BARCELONA -- Europeans revel in their long and glorious history, but when it comes to the Internet, the Continent is woefully behind the U.S. But now Europe is catching up on one front: After just six months, Europe's brief flirtation with a New Economy-driven bull market appears to be coming to an end. As in the U.S., investor enthusiasm for "Euronet" companies is waning. Publicly traded Internet stocks are taking a beating, IPO opportunities are vanishing, and funding for start-ups is as dry as a summer day in Spain.
On the heels of U.K. fashion retailer
high-profile collapse last week, and with financial markets skittish, Internet companies have been pulling the plug on planned IPOs. In the past few days, U.K. Internet ventures
have cancelled offerings. Online bank
, a unit of insurer
, cancelled an offering only to put it back on the schedule Wednesday. Between October 1999 and March of this year, "anything could come out," observed Rory O'Sullivan, a principal at
Robertson Stephens International
in London. "That window has now slammed shut."
Against the backdrop of dashed hopes, Internet CEOs and investors gathered in Barcelona for a lavish conference sponsored by trade magazine
The Industry Standard
. The conference ended Wednesday. For the most part, they tried mightily to put a brave face on the situation, touting the high growth rates outside the U.S. -- albeit off of a smaller base -- and a return to long-term investment strategies. And at least one courageous company, consumer group-buying site
, is, for now, still planning to proceed with a June 7 IPO.
Still, it was hard to avoid "the B word" as Boo.com was invoked again and again as a cautionary tale. "In the last few weeks there has been a lot of soul searching," says Ernesto Schmitt, the CEO of chairman and president of online music retailer
. "It is no longer good enough to put a dot-com behind your name." Real revenues, he says, are what matters.
Internet insiders are predicting a shakeout that could prune the European landscape before it's had a chance to flourish. "Unlike the U.S., which had a period of hypergrowth before seeing a shakeout, Europe will have a shakeout before it sees hypergrowth," says Christopher Spray, senior partner at
in London. Boo may have been just the beginning.
In the weeks and months ahead, Europe is expected to undergo a consolidation that some say is much needed across Internet markets like online travel and ISPs, where numerous contenders are jostling for a the same customers. Jim Rose, CEO of
, a London-based auction site, says his company is leading what will be a broad consolidation. QXL has acquired eight companies across Europe in less than eight months, including the recent purchase of Germany's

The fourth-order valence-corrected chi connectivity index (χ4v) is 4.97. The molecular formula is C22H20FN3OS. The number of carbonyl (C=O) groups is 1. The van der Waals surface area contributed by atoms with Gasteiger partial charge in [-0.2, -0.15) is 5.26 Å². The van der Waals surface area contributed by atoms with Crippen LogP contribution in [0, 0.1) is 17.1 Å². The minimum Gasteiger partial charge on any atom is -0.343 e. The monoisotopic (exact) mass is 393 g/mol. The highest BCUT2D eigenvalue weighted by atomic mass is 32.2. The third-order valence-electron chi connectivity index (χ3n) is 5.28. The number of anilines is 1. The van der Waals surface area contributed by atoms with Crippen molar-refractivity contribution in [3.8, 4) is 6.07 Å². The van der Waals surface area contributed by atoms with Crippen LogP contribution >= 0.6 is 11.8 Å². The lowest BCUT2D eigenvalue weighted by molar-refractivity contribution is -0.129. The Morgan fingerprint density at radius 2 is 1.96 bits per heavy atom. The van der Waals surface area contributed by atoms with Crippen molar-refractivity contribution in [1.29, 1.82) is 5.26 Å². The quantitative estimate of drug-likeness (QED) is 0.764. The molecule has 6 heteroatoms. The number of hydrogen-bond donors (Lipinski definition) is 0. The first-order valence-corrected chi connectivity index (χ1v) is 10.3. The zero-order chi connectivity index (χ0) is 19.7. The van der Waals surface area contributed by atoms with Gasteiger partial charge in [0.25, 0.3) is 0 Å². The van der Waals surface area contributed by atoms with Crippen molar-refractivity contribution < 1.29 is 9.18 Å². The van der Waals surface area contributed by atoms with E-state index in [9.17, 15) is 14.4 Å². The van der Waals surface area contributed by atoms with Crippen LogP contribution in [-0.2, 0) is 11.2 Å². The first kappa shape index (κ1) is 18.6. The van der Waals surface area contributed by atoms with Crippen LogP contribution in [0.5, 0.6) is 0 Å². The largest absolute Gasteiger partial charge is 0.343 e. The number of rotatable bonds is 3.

. "We were the first in Europe to really do that. Others will have to," says Rose.
Another category ripe for the picking is content companies, according to Robertson Stephens' O'Sullivan. "All the ISPs realize they need to go out and acquire content," such as sports, health care, weddings, and other areas, he says. Many niche content players, such as
in sports, and
for wedding information, were banking on IPOs. "These
acquisitions are good exit options for them," says O'Sullivan.
No surprise, bargain hunters cruised the halls of the Standard conference in search of deals. M&A specialists
Broadview & Assoc.
were scouring the crowds for possible business, and venture capitalists were out in force, buoyed by the cheap valuations. "Right now, it's very good for us," says Suresh Patel, director of strategy, finance & administration for Europe, the Middle East and Africa for
. The PC maker is looking to swap hardware and equipment in return for equity stakes in promising European technology companies, particularly those in wireless and mobile.
Still, many VCs see reason for optimism, compared with the carnage in the U.S. "Europe did not have that level of excess; there simply wasn't the funding available to go to that excess. To us,
Europe seems more attractive," says Atlas Venture's Spray. "Europe may develop more slowly, but the leaders will be able to impose themselves on the market without all the noise."
Neil Rimer, a general partner at
, argues that the downturn "will have a favorable effect on valuations that will allow us to build companies in a rational way." Index, based in Geneva, recently raised a $180 million fund earmarked for Europe.
Indeed, not all companies are being shut out.
, which lets members place wagers on everything from business events (will the
raise rates?) to sports, just snagged funding from
new European fund and from
. The start-up estimates it will be cash-flow positive in 24 months. "To build the company we want to build, we need cash," says CEO Josh Hannah. "Companies like us will have to rely on private markets."
And other start-ups are finding they may be in the right place at the right time.
, a Barcelona-based start-up building customer-relationship management tools, is currently looking to raise a first round of $5 million. "Everyone is so turned off to portals and e-tailing," says Scott Ermetti, a co-founder of eTango. "The interest in what we do -- tools and software -- is much higher than it was six months ago."
Nonetheless, some attendees were concerned that Europe's fledgling Internet community was not taking the market downturn seriously enough. Executives at the conference "have been a little too self-congratulatory," says Thomas Hoegh, managing director of
Arts Alliance Advisors
, a VC fund. "This industry is in crisis."